I’ll leave it there, otherwise I’ll type pages out that may not be relevant to you, so ask any specific questions and those of us here have plenty of advice to give.

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Personally from my point of view I would recommend a Lulzbot mini 3.0 but if you want something larger of build I would go with a Taz workhorse+ these can last 10 years
Here is some of my insights

Every 3 prints you should clean the extruder if your using pla if you want to purge I would set it to +245•c for under 5 minutes

Also textured sheets are longer lasting then smooth sheets
Normally a nozzle lasts about 6 months but on a Lulzbot your looking at about a year & a half

Also i recommend a toolhead for 1.75 mm

Also it is best to stick with PLA I recommend doing it somewhere +5•c or warmer ideally climate controlled

Every 3 prints I would also wash the bed first use a layer of soap scrub it & then a layer of water then wipe it clean with a cloth

In general often it’s either the toolhead or bed but any further questions your welcome to ask

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Thanks for the input, folks.

I’ve been taking a very passive approach to finding a 3D printer. With the overwhelming amount of choices out there, I kinda decided just to wait for a good deal to come along and let that determine–to some degree–what I end up getting. The technical aspects of 3D printing is not a point of concern, and I’m willing to learn whatever machine I end up with. I do have a few other considerations, however.

Here are some of my guiding thoughts…

  • I really want to avoid something that I’ll outgrow in a hurry.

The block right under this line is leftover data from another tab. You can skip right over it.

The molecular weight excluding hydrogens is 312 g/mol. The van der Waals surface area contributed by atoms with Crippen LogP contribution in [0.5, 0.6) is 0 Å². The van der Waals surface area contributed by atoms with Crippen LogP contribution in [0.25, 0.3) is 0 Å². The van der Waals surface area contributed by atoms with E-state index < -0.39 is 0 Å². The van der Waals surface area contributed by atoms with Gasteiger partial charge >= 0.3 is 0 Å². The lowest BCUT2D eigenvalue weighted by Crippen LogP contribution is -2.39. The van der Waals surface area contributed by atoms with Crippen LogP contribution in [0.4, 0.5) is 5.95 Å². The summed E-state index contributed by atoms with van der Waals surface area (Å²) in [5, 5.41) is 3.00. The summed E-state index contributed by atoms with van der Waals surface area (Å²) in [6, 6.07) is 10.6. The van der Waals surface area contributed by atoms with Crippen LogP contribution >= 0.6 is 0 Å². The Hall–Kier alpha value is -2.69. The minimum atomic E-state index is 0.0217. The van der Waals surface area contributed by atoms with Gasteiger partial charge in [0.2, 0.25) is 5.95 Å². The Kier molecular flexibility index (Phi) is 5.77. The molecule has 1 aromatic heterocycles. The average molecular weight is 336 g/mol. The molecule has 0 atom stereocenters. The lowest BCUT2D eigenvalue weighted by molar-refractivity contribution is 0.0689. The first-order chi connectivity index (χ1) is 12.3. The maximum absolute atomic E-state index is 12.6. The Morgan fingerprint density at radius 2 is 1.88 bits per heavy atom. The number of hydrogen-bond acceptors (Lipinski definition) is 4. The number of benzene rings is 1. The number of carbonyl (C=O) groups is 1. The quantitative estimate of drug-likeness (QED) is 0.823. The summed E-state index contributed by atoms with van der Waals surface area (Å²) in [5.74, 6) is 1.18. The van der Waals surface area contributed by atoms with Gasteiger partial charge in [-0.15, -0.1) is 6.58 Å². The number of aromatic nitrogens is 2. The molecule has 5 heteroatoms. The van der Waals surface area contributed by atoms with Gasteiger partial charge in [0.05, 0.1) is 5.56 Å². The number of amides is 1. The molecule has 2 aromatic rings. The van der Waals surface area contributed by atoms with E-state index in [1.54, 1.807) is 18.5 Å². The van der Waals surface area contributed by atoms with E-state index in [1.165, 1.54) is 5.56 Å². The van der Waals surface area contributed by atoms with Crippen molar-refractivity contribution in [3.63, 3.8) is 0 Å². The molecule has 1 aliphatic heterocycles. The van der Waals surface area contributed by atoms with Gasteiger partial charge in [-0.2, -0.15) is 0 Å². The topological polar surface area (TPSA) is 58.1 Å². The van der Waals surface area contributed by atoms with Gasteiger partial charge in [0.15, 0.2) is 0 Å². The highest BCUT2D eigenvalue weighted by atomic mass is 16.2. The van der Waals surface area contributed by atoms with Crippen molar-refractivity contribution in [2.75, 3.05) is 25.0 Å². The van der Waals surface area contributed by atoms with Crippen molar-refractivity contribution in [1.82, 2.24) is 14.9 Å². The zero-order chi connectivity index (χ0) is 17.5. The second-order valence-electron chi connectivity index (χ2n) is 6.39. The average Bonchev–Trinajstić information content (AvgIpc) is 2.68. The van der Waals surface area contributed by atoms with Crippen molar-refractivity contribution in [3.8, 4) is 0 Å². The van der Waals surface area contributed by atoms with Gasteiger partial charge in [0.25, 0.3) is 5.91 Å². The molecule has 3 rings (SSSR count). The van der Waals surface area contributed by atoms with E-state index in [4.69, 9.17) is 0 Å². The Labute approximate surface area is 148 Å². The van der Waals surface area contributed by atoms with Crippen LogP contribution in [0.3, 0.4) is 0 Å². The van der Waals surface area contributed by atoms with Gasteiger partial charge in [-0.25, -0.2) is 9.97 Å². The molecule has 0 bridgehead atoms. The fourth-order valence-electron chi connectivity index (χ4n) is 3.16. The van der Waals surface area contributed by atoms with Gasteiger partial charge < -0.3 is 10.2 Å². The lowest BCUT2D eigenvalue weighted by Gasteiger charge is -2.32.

• More versatility/capability at the expense of more “babysitting” or a steeper learning curve is a tradeoff I’m happy to make.
  • A dual extruder machine is very appealing (mainly for support material, as opposed to multi-color prints).
  • The primary use will be for functional parts, not art/crafts.
  • The more open-source the machine is, the better. I want to avoid “black box” machines, and proprietary this-and-that. This is a big source of appeal for Lulzbot machines.
  • I’d like a larger build volume
  • An enclosed machine would be nice, so that’s a minor strike against the TAZ.

I’ll also add that although I have no 3D printing experience, I do have experience with CNC machining, CAD, electronics, mechanics, some programming…
I have a grasp on a lot of the concepts behind 3D printing, I’ve just never applied them to 3D printing specifically. Really, the only thing I find intimidating about 3D printing is choosing a machine! After that, it’s all downhill and I can just dive in and learn.

On to some specific questions…

One of Tim’s recommendations is the TAZ Workhorse+. Is that the immediate successor to the TAZ 6?
What would the advantage(s) of a Workhorse be over a Pro, aside from price, if any?

What is the motivation behind the industry’s move away from 2.85mm filament in favor of 1.75mm?